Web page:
For more than a century, the whereabouts of John West, an Idaho legend, had remained a mystery. That changed in 2017 when a gravestone was finally erected in his honor, 120 years after his death.
West was an early settler of Idaho, arriving in the late 1800s. He is remembered for his exploits in the area, ranging from navigating the Snake River to discovering gold in the local mountains. He was known by many as an adventurous and daring spirit and had a reputation among locals for being a fearless explorer.
However, West’s final resting place had remained unknown until recently. That changed in 2017, when a group of researchers led by Idaho State University archaeologist, Dr. Teresa Jordan, uncovered evidence of West’s burial site in the foothills of the Owyhee Mountains. The team used historical records and modern mapping technology to pinpoint the exact location of West’s burial and, with the help of a local historical society, erected a gravestone to mark the spot.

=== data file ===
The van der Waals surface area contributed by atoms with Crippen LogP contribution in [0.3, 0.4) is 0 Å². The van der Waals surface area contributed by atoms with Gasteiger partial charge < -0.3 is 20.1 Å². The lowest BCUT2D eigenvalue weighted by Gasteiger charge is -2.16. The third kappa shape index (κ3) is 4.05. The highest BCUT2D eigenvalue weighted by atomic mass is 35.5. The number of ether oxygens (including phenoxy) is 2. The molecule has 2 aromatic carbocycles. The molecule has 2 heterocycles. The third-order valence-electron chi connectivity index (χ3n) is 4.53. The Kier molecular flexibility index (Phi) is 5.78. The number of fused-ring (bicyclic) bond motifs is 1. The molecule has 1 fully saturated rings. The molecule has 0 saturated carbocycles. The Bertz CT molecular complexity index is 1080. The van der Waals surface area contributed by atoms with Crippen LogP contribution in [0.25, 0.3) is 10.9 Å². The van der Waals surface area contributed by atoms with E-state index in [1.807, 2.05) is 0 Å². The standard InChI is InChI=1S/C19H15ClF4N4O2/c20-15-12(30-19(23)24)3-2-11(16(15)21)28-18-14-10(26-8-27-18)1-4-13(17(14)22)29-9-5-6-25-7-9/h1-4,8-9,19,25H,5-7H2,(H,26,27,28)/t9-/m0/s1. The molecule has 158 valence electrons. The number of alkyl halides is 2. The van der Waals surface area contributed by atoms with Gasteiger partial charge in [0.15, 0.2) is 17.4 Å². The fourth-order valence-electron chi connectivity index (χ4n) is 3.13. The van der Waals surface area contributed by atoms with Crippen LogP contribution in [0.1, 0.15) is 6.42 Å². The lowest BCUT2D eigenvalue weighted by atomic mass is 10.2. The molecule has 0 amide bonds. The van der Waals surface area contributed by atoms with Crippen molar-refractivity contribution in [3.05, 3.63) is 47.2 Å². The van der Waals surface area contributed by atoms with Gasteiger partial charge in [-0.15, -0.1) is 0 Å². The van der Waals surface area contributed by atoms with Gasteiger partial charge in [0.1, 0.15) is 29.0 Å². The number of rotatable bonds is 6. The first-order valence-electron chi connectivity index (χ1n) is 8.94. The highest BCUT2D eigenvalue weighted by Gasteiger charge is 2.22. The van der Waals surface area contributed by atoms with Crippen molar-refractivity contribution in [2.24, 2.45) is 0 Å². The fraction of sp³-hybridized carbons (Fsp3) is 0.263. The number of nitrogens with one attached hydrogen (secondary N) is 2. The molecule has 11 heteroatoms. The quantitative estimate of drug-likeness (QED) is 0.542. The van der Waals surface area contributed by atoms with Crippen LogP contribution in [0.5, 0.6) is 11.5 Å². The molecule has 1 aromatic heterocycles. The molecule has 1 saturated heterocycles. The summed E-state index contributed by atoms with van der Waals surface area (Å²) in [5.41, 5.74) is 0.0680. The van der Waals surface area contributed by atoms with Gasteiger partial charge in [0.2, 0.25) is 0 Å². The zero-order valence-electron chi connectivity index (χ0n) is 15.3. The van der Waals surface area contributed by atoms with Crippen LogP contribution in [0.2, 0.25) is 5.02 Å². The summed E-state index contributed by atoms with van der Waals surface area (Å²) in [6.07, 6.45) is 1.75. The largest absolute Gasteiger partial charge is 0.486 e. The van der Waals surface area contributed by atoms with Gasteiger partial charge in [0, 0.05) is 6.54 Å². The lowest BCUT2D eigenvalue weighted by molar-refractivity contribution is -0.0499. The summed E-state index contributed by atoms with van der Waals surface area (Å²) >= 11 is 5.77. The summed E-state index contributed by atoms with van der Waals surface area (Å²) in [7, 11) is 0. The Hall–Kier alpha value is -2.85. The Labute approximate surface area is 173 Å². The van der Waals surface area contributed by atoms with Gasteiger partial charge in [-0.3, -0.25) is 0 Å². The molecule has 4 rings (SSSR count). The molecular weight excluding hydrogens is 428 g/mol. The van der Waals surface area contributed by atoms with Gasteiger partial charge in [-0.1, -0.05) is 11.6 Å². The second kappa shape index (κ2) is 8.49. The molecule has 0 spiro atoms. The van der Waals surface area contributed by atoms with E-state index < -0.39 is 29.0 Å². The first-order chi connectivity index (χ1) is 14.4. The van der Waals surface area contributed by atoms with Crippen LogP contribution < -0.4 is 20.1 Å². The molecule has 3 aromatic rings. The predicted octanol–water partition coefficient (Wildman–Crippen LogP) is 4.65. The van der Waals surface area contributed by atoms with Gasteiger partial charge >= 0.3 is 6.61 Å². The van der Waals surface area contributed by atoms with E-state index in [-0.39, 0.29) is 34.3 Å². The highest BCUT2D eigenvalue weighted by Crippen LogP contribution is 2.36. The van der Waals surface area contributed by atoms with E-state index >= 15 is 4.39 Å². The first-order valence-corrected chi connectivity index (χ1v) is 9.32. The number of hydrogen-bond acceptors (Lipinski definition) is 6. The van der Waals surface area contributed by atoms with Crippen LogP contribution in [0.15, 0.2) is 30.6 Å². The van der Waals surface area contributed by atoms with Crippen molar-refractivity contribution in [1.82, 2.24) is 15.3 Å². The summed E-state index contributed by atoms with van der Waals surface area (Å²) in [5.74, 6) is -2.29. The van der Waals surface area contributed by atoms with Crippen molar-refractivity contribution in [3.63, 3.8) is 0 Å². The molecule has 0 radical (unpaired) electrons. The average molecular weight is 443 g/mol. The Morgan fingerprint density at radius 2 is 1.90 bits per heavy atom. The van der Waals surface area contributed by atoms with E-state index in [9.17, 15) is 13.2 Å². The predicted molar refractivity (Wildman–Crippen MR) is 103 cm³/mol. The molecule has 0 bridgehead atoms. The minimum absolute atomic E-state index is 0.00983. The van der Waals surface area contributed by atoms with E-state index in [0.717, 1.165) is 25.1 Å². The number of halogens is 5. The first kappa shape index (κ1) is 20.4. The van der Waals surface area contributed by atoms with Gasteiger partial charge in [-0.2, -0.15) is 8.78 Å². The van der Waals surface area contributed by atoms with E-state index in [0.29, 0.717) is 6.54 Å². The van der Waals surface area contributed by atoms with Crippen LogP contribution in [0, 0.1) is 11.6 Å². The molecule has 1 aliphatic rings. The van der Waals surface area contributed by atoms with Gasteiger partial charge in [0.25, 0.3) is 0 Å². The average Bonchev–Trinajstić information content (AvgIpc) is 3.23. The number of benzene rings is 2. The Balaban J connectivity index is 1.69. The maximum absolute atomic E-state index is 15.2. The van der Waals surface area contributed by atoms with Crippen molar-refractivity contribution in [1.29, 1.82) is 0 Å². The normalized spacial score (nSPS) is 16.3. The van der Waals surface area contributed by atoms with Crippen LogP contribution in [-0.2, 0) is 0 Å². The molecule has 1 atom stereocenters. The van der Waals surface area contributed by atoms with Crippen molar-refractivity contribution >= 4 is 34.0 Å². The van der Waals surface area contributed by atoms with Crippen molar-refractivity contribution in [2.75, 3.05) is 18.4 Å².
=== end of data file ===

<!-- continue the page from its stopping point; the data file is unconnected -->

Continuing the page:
The gravestone, which is inscribed with West’s name and a brief summary of his life, is a fitting tribute to the pioneer who helped shape the state of Idaho. It is a reminder of West’s contributions and a symbol of the state’s commitment to honoring its history.
The gravestone, which stands as a reminder of West’s legacy, is a welcome sight to locals and visitors alike. For 120 years, John West had been unmarked, but now, thanks to the efforts of Dr. Jordan and her team, he is no longer forgotten.